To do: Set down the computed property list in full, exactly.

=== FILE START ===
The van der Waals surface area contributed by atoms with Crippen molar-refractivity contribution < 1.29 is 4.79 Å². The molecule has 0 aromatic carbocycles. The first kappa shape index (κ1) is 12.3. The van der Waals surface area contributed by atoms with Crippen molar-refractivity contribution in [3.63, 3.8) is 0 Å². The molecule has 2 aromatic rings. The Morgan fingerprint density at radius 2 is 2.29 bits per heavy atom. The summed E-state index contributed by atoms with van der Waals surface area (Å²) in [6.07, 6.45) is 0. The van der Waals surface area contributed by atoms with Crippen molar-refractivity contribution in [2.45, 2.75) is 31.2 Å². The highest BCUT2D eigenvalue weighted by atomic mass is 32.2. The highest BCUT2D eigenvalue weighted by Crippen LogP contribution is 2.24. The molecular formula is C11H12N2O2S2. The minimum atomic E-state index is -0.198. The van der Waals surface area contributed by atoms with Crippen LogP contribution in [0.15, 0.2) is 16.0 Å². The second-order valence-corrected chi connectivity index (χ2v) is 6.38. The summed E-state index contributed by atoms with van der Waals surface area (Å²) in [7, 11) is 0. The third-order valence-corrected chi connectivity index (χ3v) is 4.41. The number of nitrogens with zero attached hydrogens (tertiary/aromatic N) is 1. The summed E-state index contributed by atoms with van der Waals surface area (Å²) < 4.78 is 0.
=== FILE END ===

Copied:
The van der Waals surface area contributed by atoms with Crippen molar-refractivity contribution < 1.29 is 4.79 Å². The molecule has 0 aromatic carbocycles. The first kappa shape index (κ1) is 12.3. The van der Waals surface area contributed by atoms with Crippen molar-refractivity contribution in [3.63, 3.8) is 0 Å². The molecule has 2 aromatic rings. The Morgan fingerprint density at radius 2 is 2.29 bits per heavy atom. The summed E-state index contributed by atoms with van der Waals surface area (Å²) in [6.07, 6.45) is 0. The van der Waals surface area contributed by atoms with Crippen molar-refractivity contribution in [2.45, 2.75) is 31.2 Å². The highest BCUT2D eigenvalue weighted by atomic mass is 32.2. The highest BCUT2D eigenvalue weighted by Crippen LogP contribution is 2.24. The molecular formula is C11H12N2O2S2. The minimum atomic E-state index is -0.198. The van der Waals surface area contributed by atoms with Crippen LogP contribution in [0.15, 0.2) is 16.0 Å². The second-order valence-corrected chi connectivity index (χ2v) is 6.38. The summed E-state index contributed by atoms with van der Waals surface area (Å²) in [7, 11) is 0. The third-order valence-corrected chi connectivity index (χ3v) is 4.41. The number of nitrogens with zero attached hydrogens (tertiary/aromatic N) is 1. The summed E-state index contributed by atoms with van der Waals surface area (Å²) < 4.78 is 0.